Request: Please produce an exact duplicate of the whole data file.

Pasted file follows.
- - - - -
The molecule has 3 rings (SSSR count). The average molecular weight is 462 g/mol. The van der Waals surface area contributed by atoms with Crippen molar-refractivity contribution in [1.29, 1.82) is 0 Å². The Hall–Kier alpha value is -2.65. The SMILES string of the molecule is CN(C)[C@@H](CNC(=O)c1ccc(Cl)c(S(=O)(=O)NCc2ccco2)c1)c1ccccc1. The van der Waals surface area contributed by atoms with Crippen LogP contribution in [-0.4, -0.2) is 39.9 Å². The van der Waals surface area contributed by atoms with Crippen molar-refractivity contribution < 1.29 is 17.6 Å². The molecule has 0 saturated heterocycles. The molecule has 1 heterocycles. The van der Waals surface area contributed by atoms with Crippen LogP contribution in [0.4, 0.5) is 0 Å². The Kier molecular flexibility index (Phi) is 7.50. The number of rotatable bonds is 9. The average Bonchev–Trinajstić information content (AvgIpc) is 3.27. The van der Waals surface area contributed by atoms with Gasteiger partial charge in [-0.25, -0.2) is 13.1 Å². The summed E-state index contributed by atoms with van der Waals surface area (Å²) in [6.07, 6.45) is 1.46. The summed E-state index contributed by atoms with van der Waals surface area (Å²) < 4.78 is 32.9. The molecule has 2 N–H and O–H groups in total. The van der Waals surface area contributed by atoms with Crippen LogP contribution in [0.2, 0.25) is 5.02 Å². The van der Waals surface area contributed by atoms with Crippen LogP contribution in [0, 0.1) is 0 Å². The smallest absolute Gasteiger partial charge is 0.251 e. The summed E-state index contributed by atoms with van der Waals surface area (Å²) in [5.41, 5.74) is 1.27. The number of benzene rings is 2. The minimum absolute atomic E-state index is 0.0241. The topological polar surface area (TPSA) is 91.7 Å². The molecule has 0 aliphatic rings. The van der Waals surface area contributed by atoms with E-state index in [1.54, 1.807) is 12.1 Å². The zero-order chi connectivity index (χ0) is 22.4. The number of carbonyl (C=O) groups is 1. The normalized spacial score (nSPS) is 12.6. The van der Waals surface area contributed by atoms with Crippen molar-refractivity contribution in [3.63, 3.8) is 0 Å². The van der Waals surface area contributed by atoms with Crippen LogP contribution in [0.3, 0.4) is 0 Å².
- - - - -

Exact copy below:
The molecule has 3 rings (SSSR count). The average molecular weight is 462 g/mol. The van der Waals surface area contributed by atoms with Crippen molar-refractivity contribution in [1.29, 1.82) is 0 Å². The Hall–Kier alpha value is -2.65. The SMILES string of the molecule is CN(C)[C@@H](CNC(=O)c1ccc(Cl)c(S(=O)(=O)NCc2ccco2)c1)c1ccccc1. The van der Waals surface area contributed by atoms with Crippen LogP contribution in [-0.4, -0.2) is 39.9 Å². The van der Waals surface area contributed by atoms with Crippen molar-refractivity contribution < 1.29 is 17.6 Å². The molecule has 0 saturated heterocycles. The molecule has 1 heterocycles. The van der Waals surface area contributed by atoms with Crippen LogP contribution in [0.4, 0.5) is 0 Å². The Kier molecular flexibility index (Phi) is 7.50. The number of rotatable bonds is 9. The average Bonchev–Trinajstić information content (AvgIpc) is 3.27. The van der Waals surface area contributed by atoms with Gasteiger partial charge in [-0.25, -0.2) is 13.1 Å². The summed E-state index contributed by atoms with van der Waals surface area (Å²) in [6.07, 6.45) is 1.46. The summed E-state index contributed by atoms with van der Waals surface area (Å²) < 4.78 is 32.9. The molecule has 2 N–H and O–H groups in total. The van der Waals surface area contributed by atoms with Crippen LogP contribution in [0.2, 0.25) is 5.02 Å². The van der Waals surface area contributed by atoms with Crippen LogP contribution in [0, 0.1) is 0 Å². The smallest absolute Gasteiger partial charge is 0.251 e. The summed E-state index contributed by atoms with van der Waals surface area (Å²) in [5.41, 5.74) is 1.27. The number of benzene rings is 2. The minimum absolute atomic E-state index is 0.0241. The topological polar surface area (TPSA) is 91.7 Å². The molecule has 0 aliphatic rings. The van der Waals surface area contributed by atoms with E-state index in [1.54, 1.807) is 12.1 Å². The zero-order chi connectivity index (χ0) is 22.4. The number of carbonyl (C=O) groups is 1. The normalized spacial score (nSPS) is 12.6. The van der Waals surface area contributed by atoms with Crippen molar-refractivity contribution in [3.63, 3.8) is 0 Å². The van der Waals surface area contributed by atoms with Crippen LogP contribution in [0.3, 0.4) is 0 Å².